Food Tribunal judgment of jury

Experts from the fields of retail, science, culture, politics and agrofood all came together on April 5, 2012 to participate in the Food Tribunal in The Hague. The two-hour session was officially opened by mayor Jozias van Aartsen. Next the discussion focused on how to tackle the problem of  feeding the world's future population, inspired by three cases developed under the umbrella of the Foodprint program (City Pig, Foodscape Schilderswijk and Park Supermarkt).

Check out more photos of this event in the
Food Tribunal photo album

The jury released the following statement:

1. Goodbye City! Hallo Provinces!
The solution to the problem lies outside the city limits, not inside the city. Big changes in urban planning are required.

2. Pay the True Price
The price of a product should be a reflection of the true costs (co2, energy, transportation, environmental production values). A farmer should be able to live off his land and products. 

3. Don't be scared of technology
We need new technological developments in order to be able to keep feeding ourselves in a safe and sound way.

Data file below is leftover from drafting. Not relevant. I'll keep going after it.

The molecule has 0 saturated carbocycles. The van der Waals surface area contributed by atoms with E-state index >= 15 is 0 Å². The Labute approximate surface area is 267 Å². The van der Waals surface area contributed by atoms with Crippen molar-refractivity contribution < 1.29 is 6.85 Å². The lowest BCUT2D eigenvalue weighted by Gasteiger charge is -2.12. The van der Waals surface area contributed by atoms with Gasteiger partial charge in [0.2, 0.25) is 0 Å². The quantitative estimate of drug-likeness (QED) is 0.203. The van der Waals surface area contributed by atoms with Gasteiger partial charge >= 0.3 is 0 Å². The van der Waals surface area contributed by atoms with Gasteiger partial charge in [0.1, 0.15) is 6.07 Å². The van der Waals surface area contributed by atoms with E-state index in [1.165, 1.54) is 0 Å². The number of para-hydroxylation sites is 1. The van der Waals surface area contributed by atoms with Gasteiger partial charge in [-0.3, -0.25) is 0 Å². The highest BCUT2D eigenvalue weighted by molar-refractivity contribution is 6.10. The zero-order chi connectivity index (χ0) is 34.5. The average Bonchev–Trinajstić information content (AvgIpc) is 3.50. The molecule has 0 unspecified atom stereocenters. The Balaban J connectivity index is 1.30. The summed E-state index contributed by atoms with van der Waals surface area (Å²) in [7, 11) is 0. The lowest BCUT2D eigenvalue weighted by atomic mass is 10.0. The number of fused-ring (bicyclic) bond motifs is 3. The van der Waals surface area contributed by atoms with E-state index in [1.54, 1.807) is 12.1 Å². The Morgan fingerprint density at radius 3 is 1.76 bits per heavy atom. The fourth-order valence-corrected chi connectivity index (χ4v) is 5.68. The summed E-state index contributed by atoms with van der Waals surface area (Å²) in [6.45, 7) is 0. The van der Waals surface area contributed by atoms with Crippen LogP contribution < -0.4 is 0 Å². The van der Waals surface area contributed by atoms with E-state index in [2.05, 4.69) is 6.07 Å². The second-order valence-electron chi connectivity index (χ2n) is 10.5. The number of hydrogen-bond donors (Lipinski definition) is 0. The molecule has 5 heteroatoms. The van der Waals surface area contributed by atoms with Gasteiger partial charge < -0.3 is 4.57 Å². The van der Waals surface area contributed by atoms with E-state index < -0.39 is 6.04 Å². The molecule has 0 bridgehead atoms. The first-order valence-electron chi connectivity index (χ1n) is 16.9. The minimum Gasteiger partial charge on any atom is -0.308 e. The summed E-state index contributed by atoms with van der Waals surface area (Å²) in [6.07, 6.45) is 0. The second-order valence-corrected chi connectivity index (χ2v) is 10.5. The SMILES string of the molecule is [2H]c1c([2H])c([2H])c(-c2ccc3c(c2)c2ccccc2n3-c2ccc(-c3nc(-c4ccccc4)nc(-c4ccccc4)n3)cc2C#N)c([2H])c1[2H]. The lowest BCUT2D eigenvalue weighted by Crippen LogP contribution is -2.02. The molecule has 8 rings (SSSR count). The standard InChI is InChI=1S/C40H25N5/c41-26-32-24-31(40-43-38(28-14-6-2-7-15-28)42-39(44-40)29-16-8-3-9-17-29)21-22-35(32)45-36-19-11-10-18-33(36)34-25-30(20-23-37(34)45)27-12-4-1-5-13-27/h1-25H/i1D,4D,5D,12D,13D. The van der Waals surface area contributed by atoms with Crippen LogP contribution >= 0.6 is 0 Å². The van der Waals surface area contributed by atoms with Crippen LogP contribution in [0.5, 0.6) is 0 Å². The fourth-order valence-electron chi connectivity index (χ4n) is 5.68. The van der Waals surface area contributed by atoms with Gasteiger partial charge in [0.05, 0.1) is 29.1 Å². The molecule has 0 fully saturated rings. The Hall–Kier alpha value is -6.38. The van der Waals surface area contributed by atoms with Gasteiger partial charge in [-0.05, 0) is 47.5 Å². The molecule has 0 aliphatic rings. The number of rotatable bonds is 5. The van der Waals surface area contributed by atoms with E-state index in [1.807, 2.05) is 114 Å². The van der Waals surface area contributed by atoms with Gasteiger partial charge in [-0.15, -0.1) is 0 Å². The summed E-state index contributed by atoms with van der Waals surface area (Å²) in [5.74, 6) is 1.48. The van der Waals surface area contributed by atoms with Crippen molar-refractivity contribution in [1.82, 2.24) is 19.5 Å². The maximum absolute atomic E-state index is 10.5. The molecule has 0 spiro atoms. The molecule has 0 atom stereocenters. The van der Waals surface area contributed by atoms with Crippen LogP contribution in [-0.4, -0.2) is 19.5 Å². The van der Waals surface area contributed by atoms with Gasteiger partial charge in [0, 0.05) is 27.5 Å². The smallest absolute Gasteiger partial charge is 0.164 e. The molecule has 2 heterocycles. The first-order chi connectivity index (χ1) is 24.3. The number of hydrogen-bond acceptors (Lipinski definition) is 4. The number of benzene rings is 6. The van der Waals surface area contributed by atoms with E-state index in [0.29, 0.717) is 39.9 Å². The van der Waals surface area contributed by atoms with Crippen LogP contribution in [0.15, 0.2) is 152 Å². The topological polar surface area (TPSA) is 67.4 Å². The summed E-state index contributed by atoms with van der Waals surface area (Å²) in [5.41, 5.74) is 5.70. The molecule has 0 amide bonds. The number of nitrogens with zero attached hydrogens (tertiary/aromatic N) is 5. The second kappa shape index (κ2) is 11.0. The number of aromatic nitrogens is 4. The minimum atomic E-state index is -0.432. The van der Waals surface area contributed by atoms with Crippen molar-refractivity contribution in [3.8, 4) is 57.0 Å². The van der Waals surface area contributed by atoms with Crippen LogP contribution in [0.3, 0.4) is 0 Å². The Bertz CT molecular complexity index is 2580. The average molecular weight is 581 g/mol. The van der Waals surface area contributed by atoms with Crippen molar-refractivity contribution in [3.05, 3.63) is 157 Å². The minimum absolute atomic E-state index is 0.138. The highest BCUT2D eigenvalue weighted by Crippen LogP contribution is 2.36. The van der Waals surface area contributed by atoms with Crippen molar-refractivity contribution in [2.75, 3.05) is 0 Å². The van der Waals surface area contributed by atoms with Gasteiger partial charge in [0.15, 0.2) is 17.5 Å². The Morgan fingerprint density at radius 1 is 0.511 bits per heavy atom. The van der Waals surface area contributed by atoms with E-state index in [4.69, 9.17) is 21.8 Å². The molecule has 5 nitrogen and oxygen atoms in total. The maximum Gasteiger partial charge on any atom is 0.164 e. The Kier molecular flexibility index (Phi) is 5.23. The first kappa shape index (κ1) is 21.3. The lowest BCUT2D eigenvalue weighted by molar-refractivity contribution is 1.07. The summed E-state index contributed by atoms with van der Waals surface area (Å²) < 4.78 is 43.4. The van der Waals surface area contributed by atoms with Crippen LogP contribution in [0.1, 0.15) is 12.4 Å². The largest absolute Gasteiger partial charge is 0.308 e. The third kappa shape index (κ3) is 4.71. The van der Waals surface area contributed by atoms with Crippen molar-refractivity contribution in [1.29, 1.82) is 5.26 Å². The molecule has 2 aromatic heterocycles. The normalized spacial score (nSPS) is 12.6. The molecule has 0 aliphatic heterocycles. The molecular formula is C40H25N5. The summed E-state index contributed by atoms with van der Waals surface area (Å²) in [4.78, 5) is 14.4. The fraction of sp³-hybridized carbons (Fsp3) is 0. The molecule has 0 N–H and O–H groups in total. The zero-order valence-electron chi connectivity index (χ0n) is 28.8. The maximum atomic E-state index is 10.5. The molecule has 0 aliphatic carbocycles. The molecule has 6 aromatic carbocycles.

4. Bring consumer and producer back together again
Promote and organize farmers markets, start a crowdfunding system for farmers (Community Supported Agriculture). For example: Park Supermarkt.

5. Grow food for your own consumption
Growing food is a profession, but it can also be used to unite people. Learn from Foodscape Schilderswijk as a model.

6. Promote projects like City Pig in order to start a discussion
Projects and ideas that seem impossible are a great kick-start for change.

More about the Food Tribunal: click here
List of Council and Jury members: click here

Foodprint. Food for the city
is a program initiated by art and architecture center Stroom Den Haag, that focuses on the influence food can have on the culture, shape and functioning of the city. Artists, architects, scientists and food experts show how food can contribute to a healthy, green and sustainable city.
More info: click here
Foodprint weblog: